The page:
Categories: Cat News

Tabby Cat Warns Owner Of Breast Cancer

Willow, a classic, brown tabby cat, warned her owner, Annemarie Cotton that she had breast cancer.  Cotton is convinced that her tabby cat saved her life.

“My cancer was caught in time thanks to Willow drawing my attention to my breast.”

Here’s the story in some detail.  Annemarie Cotton said:

“Willow had always liked to sit on the bathroom window sill gazing out at the garden and the river beyond, that was her spot.  Then one day I was lying on the bed when she jumped up and walk straight across my breasts.  She had never done it before and it hurt so I quickly removed her. But after that, she kept doing it. She’d also lie down across them and she kept pawing out a particular spot on my left breast.

Willow jumped up onto all different parts of the bed, she never had a routine.  But wherever she landed on the bed she’d make a beeline for that particular spot on my breast and start pawing me. She did it continually.

I started to examine my breast because it felt tender, but found nothing there and assumed the cats had bruised it.”

Annemarie Cotton refers to cats in the plural because her other cat, Sherlock, joined in on a few occasions.

Cotton kept on removing Willow from her chest but her 18-month-old cat refused to give up and returned to the same spot over and over again.

Two months later, in January 2014, Cotton found a lump in her breast in the exact same spot where the cat had been pawing her.

The lump turned out to be cancer and Cotton, from Southampton, had to undergo a course of chemotherapy. During her treatment, her two devoted cat companions continued their support by staying close to her whenever she felt unwell.

As she recovered her health both Willow and Sherlock resumed their usual routines and began going outside again.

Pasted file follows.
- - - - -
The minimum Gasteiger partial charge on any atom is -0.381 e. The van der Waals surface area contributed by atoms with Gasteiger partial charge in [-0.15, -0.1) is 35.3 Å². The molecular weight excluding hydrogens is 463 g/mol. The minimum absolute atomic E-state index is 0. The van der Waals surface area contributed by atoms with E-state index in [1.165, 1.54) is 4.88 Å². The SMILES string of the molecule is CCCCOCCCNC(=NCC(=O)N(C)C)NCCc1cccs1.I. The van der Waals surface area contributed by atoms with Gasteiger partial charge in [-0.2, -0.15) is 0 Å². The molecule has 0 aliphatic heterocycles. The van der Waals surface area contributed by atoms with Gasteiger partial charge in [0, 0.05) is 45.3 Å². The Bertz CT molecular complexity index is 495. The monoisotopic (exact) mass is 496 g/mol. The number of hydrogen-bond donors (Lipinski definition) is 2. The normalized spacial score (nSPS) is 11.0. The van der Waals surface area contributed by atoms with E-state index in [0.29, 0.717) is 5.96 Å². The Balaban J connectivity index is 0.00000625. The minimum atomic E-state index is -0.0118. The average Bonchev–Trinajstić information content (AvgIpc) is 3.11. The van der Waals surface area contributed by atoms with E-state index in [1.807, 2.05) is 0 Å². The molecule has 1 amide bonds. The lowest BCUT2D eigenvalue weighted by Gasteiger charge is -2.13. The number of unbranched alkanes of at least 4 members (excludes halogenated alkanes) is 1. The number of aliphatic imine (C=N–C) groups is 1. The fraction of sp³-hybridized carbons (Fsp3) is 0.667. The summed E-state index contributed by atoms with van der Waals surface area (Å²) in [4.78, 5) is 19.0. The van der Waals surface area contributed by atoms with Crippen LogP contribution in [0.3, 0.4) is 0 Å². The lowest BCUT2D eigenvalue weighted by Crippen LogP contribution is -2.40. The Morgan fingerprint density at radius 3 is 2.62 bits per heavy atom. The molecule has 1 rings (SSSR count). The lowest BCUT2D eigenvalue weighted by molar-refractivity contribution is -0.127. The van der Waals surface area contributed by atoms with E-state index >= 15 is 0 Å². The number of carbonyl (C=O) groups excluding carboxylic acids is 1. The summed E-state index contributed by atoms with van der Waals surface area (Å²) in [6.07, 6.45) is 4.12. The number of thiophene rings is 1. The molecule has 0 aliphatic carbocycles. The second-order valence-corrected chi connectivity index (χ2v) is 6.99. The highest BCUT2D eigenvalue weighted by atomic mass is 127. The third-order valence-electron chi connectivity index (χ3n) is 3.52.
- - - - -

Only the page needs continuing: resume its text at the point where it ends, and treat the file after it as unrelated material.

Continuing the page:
People who know about cats and who read a lot about cats know that this sort of story is not that unusual. A particularly well-known cat in America comes to mind, namely, Oscar.  Indeed, Cotton said:

“I’ve chatted with lots of people who have similar stories to tell of their pets diagnosing unknown illnesses. My oncologist remain totally unfazed when I said Willow diagnose my cancer.”

This upbeat story has a very tragic ending because Willow was killed in a car accident at the age of three, a fortnight ago.  Annemarie is devastated. She says that she will never forget her and that she saved her life. How sad is that? There is another story to be told there too, I guess, but we’ll leave that for another time.

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Michael Broad

Hi, I'm a 71-year-old retired solicitor (attorney in the US). Before qualifying I worked in many jobs including professional photography. I have a girlfriend, Michelle. I love nature, cats and all animals. I am concerned about their welfare.

View Comments

  • So happy you made a full recovery, but please keep your cats indoors. There are too many dangers out there for these beautiful fur babies.

    • Agreed, Kitty, about keeping our beloveds inside. But, we are in America and the UK has a different point of view. They don't have the extreme experience of seeing their cats as road kill, poisoned, or abused. But, perhaps, they minimize or are in denial. Who knows?

    • That is what crossed my mind too. It is a very sad ending and frankly it could have been avoided.

  • A former work colleague's cat also prompted her to have a check up with a doctor. Apparently Dusty, suddenly began sniffing around her left breast and would then hiss and try to bite one particular spot. At first she dismissed it as simply him acting out of character, but he did it every time he came close.

    Thankfully with surgery and chemo she survived breast cancer, but she said she didn't really feel she'd got the "all clear" until Dusty confirmed it.

    She is convinced that he could smell the cancerous cells and I tend to share that belief. Dogs are being trained to recognise the scent of certain strains of cancer, so there's no reason why cats wouldn't also be capable of detecting those same scents? I wonder how animals instinctively seem to know which smells are "bad" ones, even in another species?

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